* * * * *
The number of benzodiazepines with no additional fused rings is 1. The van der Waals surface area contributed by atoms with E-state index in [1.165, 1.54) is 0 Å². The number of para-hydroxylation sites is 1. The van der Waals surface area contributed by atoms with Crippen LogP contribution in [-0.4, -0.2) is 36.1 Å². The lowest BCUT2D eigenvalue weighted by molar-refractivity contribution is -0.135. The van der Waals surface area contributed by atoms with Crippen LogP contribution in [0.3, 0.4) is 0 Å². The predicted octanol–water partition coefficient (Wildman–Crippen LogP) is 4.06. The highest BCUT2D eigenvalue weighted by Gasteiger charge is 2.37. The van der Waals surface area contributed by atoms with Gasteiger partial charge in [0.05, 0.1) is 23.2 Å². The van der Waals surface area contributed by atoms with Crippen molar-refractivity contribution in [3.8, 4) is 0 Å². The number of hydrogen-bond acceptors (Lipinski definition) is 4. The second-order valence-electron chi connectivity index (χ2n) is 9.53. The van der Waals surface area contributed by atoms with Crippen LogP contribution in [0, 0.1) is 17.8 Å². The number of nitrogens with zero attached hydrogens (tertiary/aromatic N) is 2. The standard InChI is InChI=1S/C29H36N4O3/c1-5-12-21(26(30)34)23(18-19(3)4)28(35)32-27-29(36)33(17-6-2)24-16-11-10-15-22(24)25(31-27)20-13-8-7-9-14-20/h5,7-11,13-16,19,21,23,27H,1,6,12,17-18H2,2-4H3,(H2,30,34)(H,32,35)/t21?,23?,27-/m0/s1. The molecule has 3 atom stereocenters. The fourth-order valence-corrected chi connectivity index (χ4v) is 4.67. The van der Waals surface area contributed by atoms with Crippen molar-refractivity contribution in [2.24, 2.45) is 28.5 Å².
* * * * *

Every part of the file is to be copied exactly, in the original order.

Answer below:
The number of benzodiazepines with no additional fused rings is 1. The van der Waals surface area contributed by atoms with E-state index in [1.165, 1.54) is 0 Å². The number of para-hydroxylation sites is 1. The van der Waals surface area contributed by atoms with Crippen LogP contribution in [-0.4, -0.2) is 36.1 Å². The lowest BCUT2D eigenvalue weighted by molar-refractivity contribution is -0.135. The van der Waals surface area contributed by atoms with Crippen LogP contribution in [0.3, 0.4) is 0 Å². The predicted octanol–water partition coefficient (Wildman–Crippen LogP) is 4.06. The highest BCUT2D eigenvalue weighted by Gasteiger charge is 2.37. The van der Waals surface area contributed by atoms with Gasteiger partial charge in [0.05, 0.1) is 23.2 Å². The van der Waals surface area contributed by atoms with Crippen molar-refractivity contribution in [3.8, 4) is 0 Å². The number of hydrogen-bond acceptors (Lipinski definition) is 4. The second-order valence-electron chi connectivity index (χ2n) is 9.53. The van der Waals surface area contributed by atoms with Crippen LogP contribution in [0, 0.1) is 17.8 Å². The number of nitrogens with zero attached hydrogens (tertiary/aromatic N) is 2. The standard InChI is InChI=1S/C29H36N4O3/c1-5-12-21(26(30)34)23(18-19(3)4)28(35)32-27-29(36)33(17-6-2)24-16-11-10-15-22(24)25(31-27)20-13-8-7-9-14-20/h5,7-11,13-16,19,21,23,27H,1,6,12,17-18H2,2-4H3,(H2,30,34)(H,32,35)/t21?,23?,27-/m0/s1. The molecule has 3 atom stereocenters. The fourth-order valence-corrected chi connectivity index (χ4v) is 4.67. The van der Waals surface area contributed by atoms with Crippen molar-refractivity contribution in [2.24, 2.45) is 28.5 Å².